Today’s feature if one of the most notorious buddy-cop showcases of all time: Tango & Cash.
Tango & Cash was written by Randy Feldman, who also penned screenplays for the films Nowhere to Run, Metro, and Hell Night.
The final credited director for Tango & Cash was Andrei Konchalovsky (Runaway Train, Homer and Eddie, The Inner Circle), but he was actually replaced before filming was completed. Albert Magnoli (Purple Rain) took over the production, but doesn’t have an official credit on the movie. The circumstances of the director change apparently had to do with significant conflicts between Konchalovsky and producer Jon Peters over the tone of the movie, which eventually boiled over.
The initial cinematographer on Tango & Cash was Barry Sonnenfeld, who later directed movies like Wild Wild West, Get Shorty, and Men in Black. His shooting credits at the time included significant movies like Big, Throw Momma From The Train, Raising Arizona, and Blood Simple, but he was dismissed after only a brief stint on Tango & Cash because, reportedly, Stallone wanted his gone. His replacement was Donald E. Thorin, whose career credits include shooting Collision Course, The Golden Child, Purple Rain, Scent of a Woman, Undercover Blues, and Dudley Do-Right.
The film had two credited primary editors: Robert A Ferretti (Stuck, On Deadly Ground, Gymkata) and Hubert de La Bouillerie (Highlander II: The Quickening, Police Academy 5, Police Academy 6). The film was re-edited on the orders of Warner Brothers by Stuart Baird (Superman, The Omen, Tommy), taking away control from the production team. This ultimate, studio-mandated edit by Baird and de La Bouillerie was only given partial credit, but is more responsible for the final product of the film that the scrapped Ferretti edit.
The team of producers for Tango & Cash included the infamous duo of Peter Guber and John Peters (Batman, Caddyshack II), Larry J. Franco (The Thing, Christine), Peter MacDonald (X-Men Origins: Wolverine), and Tony Munafo (Judge Dredd, Stop! Or My Mom Will Shoot).
The music for Tango & Cash was provided by Harold Faltermeyer, who is most famous for his iconic theme for Beverly Hills Cop. His other credits include Fletch, Top Gun, The Running Man, and Cop Out. He has also worked extensively beyond motion pictures, and has two Grammy awards for his work.
The effects work on Tango & Cash was done by a team that included Dennis Liddiard (Speed 2), Gary Liddiard (Exorcist II, TRON), Peter Anderson (Ishtar, COSMOS), Michael L. Fink (RoboCop 2, WarGames), Peter Kuran (Piranha, Q: The Winged Serpent, RoboCop 3, Lake Placid, The League of Extraordinary Gentlemen), Jon Belyeu (Halloween III), Tom Del Genio (Jaws 3-D, Friday the 13th: A New Beginning), Larry L. Fuentes (Time After Time), and Jim Schwalm (Falling Down, Cobra).
The cast of Tango & Cash is made up of Kurt Russell (The Thing, Escape From New York, Big Trouble In Little China), Sylvester Stallone (Cobra, Rhinestone, Judge Dredd, Over The Top, Demolition Man), Robert Z’dar (Samurai Cop, Maniac Cop, Maniac Cop 2, Maniac Cop 3, Soultaker), Clint Howard (Evilspeak, House of the Dead, The Dentist 2, Blubberella, Carnosaur, Night Shift), Jack Palance (Batman), Teri Hatcher (Desperate Housewives), James Hong (Blade Runner), Brion James (The Fifth Element), Eddie Bunker (Reservoir Dogs), Lewis Arquette (Scream 2), Michael J. Pollard (Bonnie & Clyde, Scrooged), and Marc Alaimo (Total Recall).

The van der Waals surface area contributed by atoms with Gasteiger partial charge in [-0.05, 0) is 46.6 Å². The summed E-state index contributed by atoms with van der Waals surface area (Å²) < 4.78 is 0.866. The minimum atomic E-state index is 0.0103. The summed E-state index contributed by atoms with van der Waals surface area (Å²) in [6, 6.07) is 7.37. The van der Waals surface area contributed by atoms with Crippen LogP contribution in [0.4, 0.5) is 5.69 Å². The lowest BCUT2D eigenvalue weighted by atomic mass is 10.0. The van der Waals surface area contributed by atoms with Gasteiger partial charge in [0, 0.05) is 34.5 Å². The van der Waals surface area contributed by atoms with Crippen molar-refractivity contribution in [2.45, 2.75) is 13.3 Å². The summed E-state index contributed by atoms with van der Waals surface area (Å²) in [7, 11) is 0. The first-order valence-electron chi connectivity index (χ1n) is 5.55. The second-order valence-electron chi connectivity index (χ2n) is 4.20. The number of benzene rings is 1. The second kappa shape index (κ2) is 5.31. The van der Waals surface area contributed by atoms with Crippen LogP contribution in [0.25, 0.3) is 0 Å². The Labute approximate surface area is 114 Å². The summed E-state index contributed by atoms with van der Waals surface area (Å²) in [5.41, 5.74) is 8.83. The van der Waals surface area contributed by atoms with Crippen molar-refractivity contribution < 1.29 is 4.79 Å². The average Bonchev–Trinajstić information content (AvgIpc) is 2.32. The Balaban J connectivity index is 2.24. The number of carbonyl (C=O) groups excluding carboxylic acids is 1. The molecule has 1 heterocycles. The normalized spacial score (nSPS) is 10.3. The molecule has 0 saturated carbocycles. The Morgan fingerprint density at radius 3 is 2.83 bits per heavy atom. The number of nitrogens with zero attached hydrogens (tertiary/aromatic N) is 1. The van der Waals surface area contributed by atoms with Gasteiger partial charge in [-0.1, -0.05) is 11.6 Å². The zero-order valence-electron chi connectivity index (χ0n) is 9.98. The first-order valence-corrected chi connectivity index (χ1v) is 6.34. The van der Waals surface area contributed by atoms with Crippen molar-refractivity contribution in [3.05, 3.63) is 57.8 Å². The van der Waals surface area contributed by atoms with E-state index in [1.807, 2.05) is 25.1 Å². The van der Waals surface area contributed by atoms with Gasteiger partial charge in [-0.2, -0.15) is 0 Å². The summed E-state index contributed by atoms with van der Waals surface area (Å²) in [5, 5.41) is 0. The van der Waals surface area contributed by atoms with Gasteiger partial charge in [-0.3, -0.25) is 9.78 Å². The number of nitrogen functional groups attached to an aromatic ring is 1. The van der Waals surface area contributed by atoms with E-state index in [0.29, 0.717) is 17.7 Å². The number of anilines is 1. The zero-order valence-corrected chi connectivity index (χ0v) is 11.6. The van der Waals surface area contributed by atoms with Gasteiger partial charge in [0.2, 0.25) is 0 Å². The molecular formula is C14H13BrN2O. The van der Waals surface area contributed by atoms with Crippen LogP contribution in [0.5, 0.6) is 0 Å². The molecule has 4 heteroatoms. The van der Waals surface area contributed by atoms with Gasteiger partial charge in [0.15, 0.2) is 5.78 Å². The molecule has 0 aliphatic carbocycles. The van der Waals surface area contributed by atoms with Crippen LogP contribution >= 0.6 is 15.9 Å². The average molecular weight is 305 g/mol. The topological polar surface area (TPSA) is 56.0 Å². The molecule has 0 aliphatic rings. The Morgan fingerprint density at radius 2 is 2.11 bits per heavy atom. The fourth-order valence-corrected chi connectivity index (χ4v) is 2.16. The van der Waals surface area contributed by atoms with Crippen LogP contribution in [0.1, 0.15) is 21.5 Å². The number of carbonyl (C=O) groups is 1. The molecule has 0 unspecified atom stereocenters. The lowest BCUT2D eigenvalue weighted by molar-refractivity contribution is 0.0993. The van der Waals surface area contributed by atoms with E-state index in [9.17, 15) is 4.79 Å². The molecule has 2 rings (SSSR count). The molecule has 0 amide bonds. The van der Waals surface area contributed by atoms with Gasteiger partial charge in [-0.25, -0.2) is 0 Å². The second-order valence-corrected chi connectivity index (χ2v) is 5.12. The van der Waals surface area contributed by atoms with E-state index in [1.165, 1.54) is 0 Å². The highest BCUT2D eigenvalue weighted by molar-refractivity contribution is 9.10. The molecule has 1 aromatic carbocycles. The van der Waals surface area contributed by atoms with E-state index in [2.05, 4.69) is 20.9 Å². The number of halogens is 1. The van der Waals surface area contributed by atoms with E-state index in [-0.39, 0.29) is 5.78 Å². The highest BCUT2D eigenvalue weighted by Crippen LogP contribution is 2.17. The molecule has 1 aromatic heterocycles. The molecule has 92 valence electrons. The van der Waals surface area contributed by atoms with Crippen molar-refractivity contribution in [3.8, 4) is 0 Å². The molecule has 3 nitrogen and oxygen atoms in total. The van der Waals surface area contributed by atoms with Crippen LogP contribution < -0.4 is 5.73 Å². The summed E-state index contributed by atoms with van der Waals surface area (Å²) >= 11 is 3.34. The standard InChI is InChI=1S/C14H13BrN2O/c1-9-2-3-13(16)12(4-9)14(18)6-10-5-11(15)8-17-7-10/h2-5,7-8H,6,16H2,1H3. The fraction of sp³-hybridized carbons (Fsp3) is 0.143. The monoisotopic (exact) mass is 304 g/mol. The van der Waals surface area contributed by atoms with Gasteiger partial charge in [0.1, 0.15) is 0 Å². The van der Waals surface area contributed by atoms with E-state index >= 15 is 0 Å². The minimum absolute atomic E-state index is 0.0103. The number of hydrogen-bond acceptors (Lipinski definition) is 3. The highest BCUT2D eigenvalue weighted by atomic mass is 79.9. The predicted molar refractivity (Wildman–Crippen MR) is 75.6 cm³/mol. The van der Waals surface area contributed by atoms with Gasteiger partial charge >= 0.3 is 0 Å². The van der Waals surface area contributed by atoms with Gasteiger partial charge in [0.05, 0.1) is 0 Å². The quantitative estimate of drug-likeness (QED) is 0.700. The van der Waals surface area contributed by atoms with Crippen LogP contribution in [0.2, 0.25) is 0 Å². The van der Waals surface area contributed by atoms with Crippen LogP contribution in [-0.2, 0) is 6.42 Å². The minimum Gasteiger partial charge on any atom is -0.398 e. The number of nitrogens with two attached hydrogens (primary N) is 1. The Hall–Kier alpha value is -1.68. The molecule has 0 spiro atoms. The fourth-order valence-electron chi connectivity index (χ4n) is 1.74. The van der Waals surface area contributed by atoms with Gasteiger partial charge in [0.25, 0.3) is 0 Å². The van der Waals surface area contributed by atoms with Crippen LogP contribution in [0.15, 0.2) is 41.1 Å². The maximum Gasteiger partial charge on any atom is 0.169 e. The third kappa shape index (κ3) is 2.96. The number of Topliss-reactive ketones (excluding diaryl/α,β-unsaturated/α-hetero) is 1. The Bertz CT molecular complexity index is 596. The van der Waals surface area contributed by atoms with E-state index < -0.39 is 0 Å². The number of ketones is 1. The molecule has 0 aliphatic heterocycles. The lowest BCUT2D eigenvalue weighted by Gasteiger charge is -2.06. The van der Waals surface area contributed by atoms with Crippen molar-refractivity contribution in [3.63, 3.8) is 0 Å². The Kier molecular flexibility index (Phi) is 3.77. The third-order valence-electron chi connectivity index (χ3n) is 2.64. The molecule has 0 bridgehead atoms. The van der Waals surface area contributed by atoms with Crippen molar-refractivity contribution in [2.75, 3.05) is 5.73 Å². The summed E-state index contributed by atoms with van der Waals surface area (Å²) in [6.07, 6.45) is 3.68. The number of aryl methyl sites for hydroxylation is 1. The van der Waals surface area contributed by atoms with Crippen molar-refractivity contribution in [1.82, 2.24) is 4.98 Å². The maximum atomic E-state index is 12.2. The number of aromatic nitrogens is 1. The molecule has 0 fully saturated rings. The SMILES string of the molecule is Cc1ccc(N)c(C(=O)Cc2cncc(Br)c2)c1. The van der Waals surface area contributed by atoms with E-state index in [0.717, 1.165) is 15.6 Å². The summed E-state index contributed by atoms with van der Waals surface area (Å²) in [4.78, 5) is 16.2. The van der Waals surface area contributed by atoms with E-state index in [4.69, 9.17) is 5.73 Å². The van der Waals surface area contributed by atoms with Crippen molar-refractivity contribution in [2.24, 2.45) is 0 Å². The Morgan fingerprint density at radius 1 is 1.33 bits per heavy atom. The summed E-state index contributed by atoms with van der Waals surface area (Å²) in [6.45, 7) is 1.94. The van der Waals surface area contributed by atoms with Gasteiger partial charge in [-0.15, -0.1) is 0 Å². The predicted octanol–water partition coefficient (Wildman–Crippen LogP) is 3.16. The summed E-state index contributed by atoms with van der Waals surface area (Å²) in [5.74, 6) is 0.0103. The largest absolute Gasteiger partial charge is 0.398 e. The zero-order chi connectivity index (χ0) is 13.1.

The plot of Tango & Cash is summarized on wikipedia as follows:
The film describes the struggle of Raymond Tango and Gabriel Cash, two rival LAPD narcotics detectives, who are forced to work together after the criminal mastermind Yves Perret frames both of them for murder.
Patrick Swayze was initially cast in the role of Gabriel Cash, but dropped out to star in his own cult classic, over-the-top action flick: Road House. Kurt Russell then took over the role, and the rest is history.
The glasses worn by Sylvester Stallone throughout the movie were his own prescribed spectacles. Typically, he wears contacts for his movie roles, but he decided to wear glasses as Ray Tango to make him seem more intelligent and distinguished.
The budget for Tango & Cash was estimated to have gotten as high as $55 million by the end of the production. It managed to make the money back on a gross total of $63.4 million, but the inflated budget and low profits led most people to regard it as a bust. Critics and audiences certainly didn’t receive it warmly at the time: the movie currently holds Rotten Tomatoes aggregated scores of 34% from critics and 52% from general audiences, but the more contemporaneous IMDb rating is notably higher at a 6.3. Particularly in the past few years, the movie has been hailed as a cult classic by many, epitomizing a certain style of action movie.
Tango & Cash is arguably the peak of fun, cheesy action movies. Kurt Russell is absolutely fantastic, as he always seems to be when he is in his action element. Seeing Stallone play against type as an intellectual adds a surreal element to the film, and the surprisingly deep cast of character actors makes it one hell of an entertaining showcase for movie buffs. The plot and action are both ludicrous enough that any bad movie lover should give it a chance, but I would even go so far as to recommend it to general movie-goers nowadays. This movie encapsulates an entire genre and time period that has recently started to be ‘cool’ again, and this hilarious over the top flick deserves another round of eyes on it.
For more thoughts on the dynamic duo of Tango & Cash, I recommend checking out the dedicated episode of The Flophouse Podcast on the flick, last year’s spotlight on Flavorwire, and the retrospective review from The Dissolve.